At least our freezing temps won’t last

Published 12:00 am Sunday, January 10, 2010

As temperatures plummeted this week, Miss-Lou residents went scrambling for a warm spot.

Frozen pipes and heaters on the fritz kept repairmen on the move on Friday, after the first night of the “hard freeze.”

Darting from the warmth of a house, into a soon-to-be-warm car, then into a warm office on Friday left me with a slightly skewed view of just how cold it was here.

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Just before leaving for lunch I thought to myself, “This isn’t THAT cold.”

A short time later, I found myself sitting in a local restaurant where the heater was having some issues and the water pipes had frozen.

In a few minutes my smugness left me as the cold seeped into my bones. By the time the food came this old man was getting cold, despite still wearing a coat indoors.

“The food’s warm,” I told Julie as I warmed my hands over the steaming hot sandwich.

I was only half joking.

The other half of me was pretty dang cold. I guess that’s what happens when you get old.

Can a sweater and support hose be far away?

Cold weather, though, is something that I suppose you can get used to a bit.

Less than eight years ago, this southern Mississippi boy headed to the great white north (OK, it was really the most southern tip of Ohio, but still, it’s way north of here).

And, as fearful as I was that I’d either freeze to death or kill myself driving in snow, after four years of life in Ohio, I returned home.

I didn’t freeze to death and I didn’t kill myself, though it did scare the buckeyes out of me a few times when I hit a patch of black ice.

And, I showed my ignorance of life in the north more than a few times, too.

My father genetically provided me with a lead foot, which I soon found doesn’t mix well with snow-slick roads.

There were a few “cold incidents” during the Ohio Years.

One of the first was when I quickly realized why people from the north typically have dirty cars. The junk sprayed on the roads to prevent icing forms a concretion of sorts wherever it lands on the exterior of your car.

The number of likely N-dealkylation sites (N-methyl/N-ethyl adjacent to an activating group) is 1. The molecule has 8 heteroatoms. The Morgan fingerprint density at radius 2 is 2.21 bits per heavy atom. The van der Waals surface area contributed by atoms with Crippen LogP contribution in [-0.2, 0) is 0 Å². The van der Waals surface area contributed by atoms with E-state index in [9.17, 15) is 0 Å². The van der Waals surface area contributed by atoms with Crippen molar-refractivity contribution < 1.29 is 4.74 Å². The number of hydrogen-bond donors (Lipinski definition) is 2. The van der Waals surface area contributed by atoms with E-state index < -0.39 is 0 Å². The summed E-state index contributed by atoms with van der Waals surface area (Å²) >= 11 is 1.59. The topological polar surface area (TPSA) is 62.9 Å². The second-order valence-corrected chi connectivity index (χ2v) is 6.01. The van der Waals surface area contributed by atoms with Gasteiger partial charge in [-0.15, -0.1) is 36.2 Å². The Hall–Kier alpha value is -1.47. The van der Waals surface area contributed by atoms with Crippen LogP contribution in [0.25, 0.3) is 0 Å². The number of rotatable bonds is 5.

Brilliant me decided to go to one of those coin-operated car washes one night after work to get rid of the stuff. It was, apparently, one of the coldest nights of the year.

No sooner than I would pass the high-pressure wand across the car, the water would quickly form into a protective layer of ice, keeping the crud beneath preserved like some ancient insect in amber.

Silly Mississippian.

On another occasion, it didn’t occur to me the importance of quickly shoveling the snow from the driveway — which was on an incline. After a day or two of driving over it, slowly compacting down the snow, the driveway was an ice rink.

Not only could I not get the car up the driveway, I also busted my rear trying to walk up it after parking the car on the street.

Silly Mississippian.

While temperatures this week in the area dropped into the teens, which is pretty dang cold, it was not a record, nowhere close.

The low temperature record for January — at least the record that I found — was a low of 4 degrees on Jan. 27, 1940. Interestingly the record high was 83 on Jan. 2, 1952.

I’m glad that our temperatures only rarely dip into the “hard freeze” zone. Living below freezing isn’t fun or normal, in my book.

As the old phrase popularized a few years ago went: Been there. Done that. Got the T-shirt.

And I don’t want to go back.

Kevin Cooper is publisher of The Natchez Democrat. He can be reached at 601-445-3539 or